If your home is part of a condominium owners' association (COA) or homeowners' association (HOA) in New Jersey and you fall behind in assessments:
If the COA or HOA initiates a foreclosure, you might have a defense to the action, such as the association charged you too much, imposed unreasonable fees, or failed to follow state laws.
Or you might be able to negotiate a way to get caught up on the overdue amounts and save your home. For example, you might be able to pay off the entire delinquency, negotiate a reduced payoff amount, or enter into a repayment plan.
When you buy a single-family home, townhome, or condominium in a planned community with covenants, you'll most likely pay fees and assessments, often collectively called "assessments" to a COA or HOA. If you fall behind in the assessments, the association will likely initially try to collect the debt using traditional methods. For instance, the association will probably call you and send letters.
But if those tactics don't get you to pay up, the association might try other ways to collect from you. The association could take away your privileges to use the common facilities or file a lawsuit for a money judgment against you.
Based on the association's Declaration of Condominium or Declaration of Covenants, Conditions, and Restrictions (CC&Rs) and state law, most COAs and HOAs also have the power to get a lien on your property if you become delinquent in assessments. Once you fall behind in payments, a lien will usually automatically attach to your property. Sometimes, the association will record its lien with the county recorder to provide public notice that the lien exists, regardless of whether state law requires recording.
An assessments lien clouds the title to the property, hindering your ability to sell or refinance the home. In addition, the property can also be foreclosed to force a sale to a new owner—even if the property has a mortgage.
In New Jersey, a COA lien becomes effective once the association records a claim of lien in the county records. (N.J. Stat. Ann. § 46:8B-21(a)).
If you make a written request, the COA must provide a statement stating the amount of the unpaid assessments within ten days of receiving your request. (N.J. Stat. Ann. § 46:8B-21(d)).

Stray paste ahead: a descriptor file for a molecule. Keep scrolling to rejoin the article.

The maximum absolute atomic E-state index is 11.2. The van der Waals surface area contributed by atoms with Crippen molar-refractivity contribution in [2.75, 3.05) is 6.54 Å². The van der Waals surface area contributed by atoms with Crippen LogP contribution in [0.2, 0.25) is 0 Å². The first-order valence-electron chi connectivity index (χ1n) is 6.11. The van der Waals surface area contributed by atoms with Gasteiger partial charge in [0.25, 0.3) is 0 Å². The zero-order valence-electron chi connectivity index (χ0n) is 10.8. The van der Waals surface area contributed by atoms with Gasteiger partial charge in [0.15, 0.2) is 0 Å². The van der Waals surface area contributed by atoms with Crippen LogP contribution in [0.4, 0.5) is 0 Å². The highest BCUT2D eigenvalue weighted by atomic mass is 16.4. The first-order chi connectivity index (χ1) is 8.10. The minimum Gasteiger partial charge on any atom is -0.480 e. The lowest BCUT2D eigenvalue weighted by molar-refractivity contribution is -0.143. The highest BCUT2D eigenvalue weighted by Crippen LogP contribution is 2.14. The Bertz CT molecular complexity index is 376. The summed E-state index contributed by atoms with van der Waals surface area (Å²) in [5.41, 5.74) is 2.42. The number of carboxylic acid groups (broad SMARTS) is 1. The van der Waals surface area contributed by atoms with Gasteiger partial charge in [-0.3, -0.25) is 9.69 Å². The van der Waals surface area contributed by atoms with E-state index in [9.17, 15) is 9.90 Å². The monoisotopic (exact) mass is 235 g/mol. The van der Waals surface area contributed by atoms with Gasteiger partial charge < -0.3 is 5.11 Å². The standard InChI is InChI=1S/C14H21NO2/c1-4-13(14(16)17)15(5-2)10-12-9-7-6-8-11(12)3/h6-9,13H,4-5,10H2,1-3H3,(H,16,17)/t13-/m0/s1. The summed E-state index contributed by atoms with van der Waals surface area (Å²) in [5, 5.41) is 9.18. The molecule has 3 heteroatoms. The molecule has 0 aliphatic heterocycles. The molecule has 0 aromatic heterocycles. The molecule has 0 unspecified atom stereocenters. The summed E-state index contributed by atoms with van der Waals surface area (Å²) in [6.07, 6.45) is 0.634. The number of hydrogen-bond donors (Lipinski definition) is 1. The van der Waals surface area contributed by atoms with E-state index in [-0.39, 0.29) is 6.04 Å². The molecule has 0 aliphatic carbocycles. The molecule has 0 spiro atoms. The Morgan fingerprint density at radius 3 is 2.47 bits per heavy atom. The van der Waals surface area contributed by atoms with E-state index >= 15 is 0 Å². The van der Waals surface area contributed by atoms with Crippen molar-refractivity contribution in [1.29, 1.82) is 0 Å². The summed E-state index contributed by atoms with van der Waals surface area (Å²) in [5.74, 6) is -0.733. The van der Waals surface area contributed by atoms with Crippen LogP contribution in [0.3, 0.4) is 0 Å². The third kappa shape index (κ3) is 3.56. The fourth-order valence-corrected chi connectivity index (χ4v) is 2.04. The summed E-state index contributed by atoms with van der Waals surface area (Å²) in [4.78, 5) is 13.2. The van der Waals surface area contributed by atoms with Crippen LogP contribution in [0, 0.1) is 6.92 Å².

An HOA gets a lien on each unit for any unpaid assessment upon proper notice to the appropriate unit owner. The lien is effective after the HOA records a claim of lien in the county records. The claim of lien must state the unit's description, the record owner's name, the amount due, and the date when due. (N.J. Stat. Ann. § 45:22A-44.1(a)).
If you make a written request, the HOA must provide a statement stating the amount of the unpaid assessments within ten days of receiving your request. (N.J. Stat. Ann. § 45:22A-44.1(d)).
State law and the COA or HOA's governing documents will usually set out the type of charges that may be included in the lien.
A COA is permitted to include the following in its lien:
An HOA may include the following:
Once a COA or HOA has a lien, it may foreclose.
In New Jersey, a COA may foreclose its lien in the same manner as a mortgage on real estate. (N.J. Stat. Ann. § 45:8B-21(f)). So, the COA has to file a lawsuit in court to foreclose.
HOAs, too, may foreclose a lien in the same manner as a mortgage on real estate. Your association's governing documents might also set out particular foreclosure requirements. (N.J. Stat. Ann. § 45:22A–44.1(f))
A common misconception is that the association can't foreclose if you're current with your mortgage payments. But an association's right to foreclose isn't dependent on whether you're paid up on your mortgage. Instead, lien priority determines what happens in a foreclosure.
The priority of liens establishes who gets paid first following a foreclosure sale and often determines whether a lienholder will get paid at all. Liens generally follow the "first in time, first in right" rule, which says that whichever lien is recorded first in the land records has higher priority than later recorded liens. A first lien has a higher priority than other liens and gets the first crack at the foreclosure sale proceeds.
If any proceeds are left after the first lien is paid in full, the excess proceeds go to the second lienholder until that lien is paid off. And so on. A lien with a low priority might get nothing from a foreclosure sale.
But state law or an association's governing documents might adjust lien priority.
A COA' and HOAs lien is generally prior to all other liens, except for:
Under certain circumstances, a lien for delinquent assessments has priority over previous liens. This type of lien is called a "super lien."
In New Jersey, six months' worth of delinquent assessments, not including late charges, penalties, interest, or collection fees or costs, get super-lien status. (N.J. Stat. Ann. § 46:8B-21, § 45:22A–44.1(b)).
If you're facing a COA or HOA foreclosure in New Jersey, consider consulting with a foreclosure attorney to learn more about how the law applies to your situation and to discuss all legal options available in your particular circumstances.